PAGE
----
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'Clock' Review: Dianna Agron Has a Problematic Pre-natal Experience in a Frightening Psychological Thriller

"Writer-director Alexis Jacknow amps up the anxiety by blending science and religion into paranoia-soaked mayhem, conjuring resonant emotion and haunting menace in this psychological horror film..."


"Like a taut, “Rosemary’s Baby”-inspired “Black Mirror” episode, the film’s defiant sentiment that society should stop pressuring women to procreate is bold, brutal and bloodier than a pregnant woman’s bloody show."

"Jacknow’s genuinely disturbing imagery crawls under our skin, lingering long after the tense, bleak finale..."


'Clock' Review: Hulu's Hormonal Horror Movie

"A full blown nightmare hellscape...."


"Writer-director Alexis Jacknow creates an atmostphere both cool and chilling around Ella, who really is a woman alone..."

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LA Times

Review: The Natural Horror of the Biological 'Clock'

"...ends strongly with a succession of unforgettable scenes of gruesome body horror.."


"...a vivid and visceral explication of one woman’s fears."


'Clock' Ticks Amid Terrors of Coerced Motherhood

"Among American offerings, Clock might be the first film that manages to feel genuinely engaged with the discussions women are having about the prospect of bearing a child...."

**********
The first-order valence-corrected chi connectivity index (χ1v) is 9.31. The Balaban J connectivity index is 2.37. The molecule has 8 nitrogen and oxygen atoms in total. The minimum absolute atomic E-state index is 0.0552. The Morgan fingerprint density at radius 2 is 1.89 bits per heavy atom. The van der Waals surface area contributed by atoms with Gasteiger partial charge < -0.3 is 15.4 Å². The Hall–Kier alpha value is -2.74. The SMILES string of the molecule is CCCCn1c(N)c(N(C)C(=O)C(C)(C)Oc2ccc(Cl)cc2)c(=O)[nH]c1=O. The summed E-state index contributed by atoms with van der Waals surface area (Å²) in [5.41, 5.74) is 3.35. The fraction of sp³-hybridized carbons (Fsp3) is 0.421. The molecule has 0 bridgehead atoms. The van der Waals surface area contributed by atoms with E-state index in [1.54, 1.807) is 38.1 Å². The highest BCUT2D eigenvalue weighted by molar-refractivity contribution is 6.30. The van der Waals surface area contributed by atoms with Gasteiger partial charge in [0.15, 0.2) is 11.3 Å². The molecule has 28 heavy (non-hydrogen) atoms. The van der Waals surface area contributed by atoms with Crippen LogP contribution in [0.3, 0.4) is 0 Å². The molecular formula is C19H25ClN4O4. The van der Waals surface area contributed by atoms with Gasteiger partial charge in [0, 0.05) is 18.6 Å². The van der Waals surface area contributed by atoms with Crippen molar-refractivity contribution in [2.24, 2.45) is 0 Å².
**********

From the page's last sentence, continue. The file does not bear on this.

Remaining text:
"A fantastically frenetic performance from Dianna Agron, a truly chilling central entity and interrogations of Jewish heritage elevate Clock (and the potential of further monstrous motherhood stories) above otherwise lackluster competition stateside."

"Jacknow’s Jewish perspective is an enormous boon to the narrative, providing a distinct conflict that hasn’t been addressed in similar horror offerings..."

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Movie Review: Dianna Agron is Terrified of Her Biological 'Clock'

"I’m not a huge horror buff, fan or aficionado. But when I sit down to watch one I do like for it to be smart. 'Clock' is a childbirth/”biological clock” thriller that has modern medicine playing God, The Holocaust and Human Evolution itself as its subtexts. Smart? Writer-director Alexis Jacknow’s debut feature borders on brilliant."


"...Jacknow’s lean script and focused direction build the mood, so that when this “Let’s get you pregnant” picture turns dark, we’re braced for it."

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